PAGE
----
Also on the 13th July 1888, Simpson, the British Consul in Dunkirk, wrote in the Agreement, “H. Wiseman, H. Johnson have been discharged before me on the grounds of mutual consent and that the balances of wages due to them have been paid in my presence. I hereby certify that I have sanctioned the engagement of J. Robertson, A. Delepirre, [?], A. Cleuter, T. Aliveira, T. Palmer, Luna and T. Lewis on the terms mentioned in the within written agreement that they fully understand the same and have signed accordingly in my presence. I hereby certify that the Master has reported to me the desertion K. Fischer and M. Rogers taking their effects and that a proper entry of such desertion in the official Log Book has been produced to me. Ship arrived July 3rd, Agreement deposited July 3rd, Agreement returned 13th July 1888. I hereby certify that J. Grevett, G. Mason, A. Walls, G. Watkins, Robertson, Delepirre, [?] Cleuter, Aliveira, Palmer, Luna and Lewis all signed on in Dunkirk on the 13th July 1888 and accepted the additional handwritten endorsement on the Agreement.”
The endorsement read, “On a run from Dunkirk to Newport the crew to take the ship from where she now lies, make her ready for sea. On arrival at port of destination moor ship in dock to Masters satisfaction, wash decks and get anchor on board. Crew to do all work required by Master during passage.”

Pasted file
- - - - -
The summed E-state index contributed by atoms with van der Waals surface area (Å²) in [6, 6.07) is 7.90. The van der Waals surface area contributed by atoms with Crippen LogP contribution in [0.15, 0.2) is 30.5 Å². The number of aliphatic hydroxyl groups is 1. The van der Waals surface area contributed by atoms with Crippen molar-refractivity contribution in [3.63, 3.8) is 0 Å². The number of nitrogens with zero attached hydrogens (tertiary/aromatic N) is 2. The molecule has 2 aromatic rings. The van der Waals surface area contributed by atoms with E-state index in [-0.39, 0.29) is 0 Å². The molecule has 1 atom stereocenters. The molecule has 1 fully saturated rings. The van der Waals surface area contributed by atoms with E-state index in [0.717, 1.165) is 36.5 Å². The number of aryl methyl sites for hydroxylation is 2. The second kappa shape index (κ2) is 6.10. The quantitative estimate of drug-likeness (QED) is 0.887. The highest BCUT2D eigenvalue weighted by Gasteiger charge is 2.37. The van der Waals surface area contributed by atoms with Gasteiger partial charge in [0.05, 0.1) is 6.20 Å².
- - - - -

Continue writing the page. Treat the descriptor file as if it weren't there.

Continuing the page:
The crew list for the passage to Newport, Monmouthshire, was: -
 

NAME

AGE OR YEAR & PLACE OF BIRTH

RANK

PREVIOUS SHIP

Joseph E. Robinson

28 - Sussex

Master

Same Ship

J. Robertson

52 - Dunkirk

Mate

Beewake

Alfred Delepirre

35 - Dunkirk

Cook/Steward

Charlwood

John Greene

20 - Philadelphia

AB

American Vessel

John Elleson

25 - Tyne

AB

American Vessel

[?]

31 - Dunkirk

AB

Charlwood

Adolphe Cleuter

35 - Paris

AB

J. T. North

T. Aliveira

44 - Lisbon

AB

Murrium

Tom Palmer

21 - Guernsey

AB

Murrium

Thomas Lewis

30 - Wales

AB

Viagem

Bleguet

37 - Dunkirk

AB

Foreign

 
Rates of pay were: -
 

RANK

WAGES PER
CALENDAR MONTH

ADVANCE
OF WAGES

Mate

£4 10s 0d

£2 5s 0d

Cook & Steward

£4 0s 0d

£2 0s 0d

AB : Cleuter, Aliveira, Palmer, [?]

 £4 0s 0d

£2 0s 0d

AB : Lewis

£2 10s 0d 

 
On the 15th July 1888, Bleguet signed on and was to receive £4 0s 0d per calendar month, with an advance of £2 0s 0d.